4.6 Demonstrate the ability to use deadly force decision-making in a
       simulated environment.

   4.7 Demonstrate weapon control techniques in a simulated environment.

   4.8 Describe the follow-through considerations that apply to arresting
       subjects.

   4.9   Apply the follow-through considerations concepts in a simulated
         environment.

   4.10 Handcuff and remove handcuffs from subjects in a simulated
        environment.

   4.11 Frisk and search subjects in a simulated environment.




June 2007                              10
C. FIREARMS (15)

In this course, students will learn to care for and maintain their primary duty
handguns. They will learn to shoot quickly and accurately, including under low -
light conditions, while moving and from behind cover. Students will learn
necessary weapon-handling skills.

Competencies and Learning Objectives

1. Identify the issues that are associated with deadly force decision-making and
   the use of deadly force.

   1.1 Identify and describe the legal and policy issues involving the use of
       deadly force.

   1.2 Define deadly force and explain justified use of deadly force within the
       defensive and arrest tactics Intervention Options.

   1.3 Define imminent threat and the criteria that need to be met in order for a
       threat to be imminent.

   1.4 Assess whether alternatives to shooting are appropriate when
       encountering a potentially life threatening situation.

   1.5 Identify the target requirements that must be met in order to use deadly
       force.

2. Exhibit good weapon-handling skills.

   2.1 Comply with general firearms safety rules.

   2.2 Comply with general range safety rules.

   2.3 Store firearms in a safe manner when not on duty.

   2.4 Secure a firearm other than one’s own.

3. Maintain the duty weapon and its associated equipment.

   3.1 Identify and describe the role that ballistics play in the performance of
       the duty weapon.

   3.2 Identify various types of firearms and the major functional parts of these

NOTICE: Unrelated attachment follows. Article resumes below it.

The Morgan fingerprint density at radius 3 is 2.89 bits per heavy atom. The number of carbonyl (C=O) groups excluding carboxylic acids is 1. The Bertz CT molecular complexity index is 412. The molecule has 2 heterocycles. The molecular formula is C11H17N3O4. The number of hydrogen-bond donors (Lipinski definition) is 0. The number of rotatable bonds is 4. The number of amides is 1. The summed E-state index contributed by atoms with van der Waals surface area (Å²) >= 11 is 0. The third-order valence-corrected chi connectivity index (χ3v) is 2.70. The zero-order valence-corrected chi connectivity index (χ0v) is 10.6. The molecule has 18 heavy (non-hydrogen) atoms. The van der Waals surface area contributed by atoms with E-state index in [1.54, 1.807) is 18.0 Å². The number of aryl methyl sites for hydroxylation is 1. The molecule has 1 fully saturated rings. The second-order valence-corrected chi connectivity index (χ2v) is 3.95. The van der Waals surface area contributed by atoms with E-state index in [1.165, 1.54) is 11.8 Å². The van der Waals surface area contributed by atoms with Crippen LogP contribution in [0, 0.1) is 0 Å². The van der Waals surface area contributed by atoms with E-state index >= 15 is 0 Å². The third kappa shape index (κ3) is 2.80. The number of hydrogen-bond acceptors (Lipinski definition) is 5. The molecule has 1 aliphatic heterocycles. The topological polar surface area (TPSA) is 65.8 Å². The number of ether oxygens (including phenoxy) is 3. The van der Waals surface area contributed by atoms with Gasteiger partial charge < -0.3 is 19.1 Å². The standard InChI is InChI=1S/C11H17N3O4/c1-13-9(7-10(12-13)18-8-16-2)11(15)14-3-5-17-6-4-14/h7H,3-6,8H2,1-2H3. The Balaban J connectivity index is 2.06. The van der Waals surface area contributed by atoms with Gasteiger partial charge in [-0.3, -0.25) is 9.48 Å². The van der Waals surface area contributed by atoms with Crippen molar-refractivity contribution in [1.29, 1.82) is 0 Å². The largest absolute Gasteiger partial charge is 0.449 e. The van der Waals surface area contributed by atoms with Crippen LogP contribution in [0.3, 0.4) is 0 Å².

firearms.

   3.3 Identify nomenclature and functions of ammunition.



                                        11                              June 2007
   3.4 Identify the various types of semi-automatic pistols and their design and
       functional differences.

   3.5 Field-strip the duty weapon.

   3.6 Clean and lubricate the duty weapon.

   3.7 Perform a function check of the duty weapon.

   3.8 Maintain duty belt, holster and magazine pouches.

4. Fire the duty weapon accurately in a variety of conditions and environments.

   4.1 Demonstrate proficiency in basic marksmanship in a variety of tactical
       situations.

   4.2 Employ the correct technique for drawing the weapon and for recovering
       the weapon to the holster.

   4.3 Identify and describe the “ready” positions that an officer may employ
       with a drawn weapon and the uses for these positions.

   4.4 Load, reload, and unload the weapon.

   4.5 Identify various types of weapon malfunctions and the causes of these
       malfunctions.

   4.6 Demonstrate clearing malfunctions.

   4.7 Identify “cover” and how to use “cover.”

   4.8 Identify and describe the various shooting positions and the advantages
       and disadvantages of each position.

   4.9 Demonstrate shooting using various shooting positions.

   4.10 Identify the issues involved when multiple adversaries are to be
        engaged.

   4.11 Identify the issues involved when close combat shooting occurs.

   4.12 Identify the issues involved when using unsupported shooting
        techniques.

   4.13 Identify the issues involved when shooting in low light levels.



June 2007                               12
5. Take appropriate actions after combat shooting.

   5.1 Assess threat to determine if it has been neutralized.

   5.2 Complete post-shooting legal procedures.

   5.3 Prepare to testify in court related to a shooting incident.

6. Demonstrate familiarity with the operation of long guns.

   6.1. Identify the various types of shotguns and their design and functional
        differences.

   6.2. Identify the various types of rifles and their design and functional
        differences.

   6.3. Identify the various parts of long guns.

   6.4. Identify the purposes and types of long gun ammunition.

   6.5. Demonstrate the safe handling of long guns.

   6.6. Load, reload and unload a long gun.

   6.7. Demonstrate shooting a long gun.

   6.8. Identify various types of weapon malfunctions and the causes of these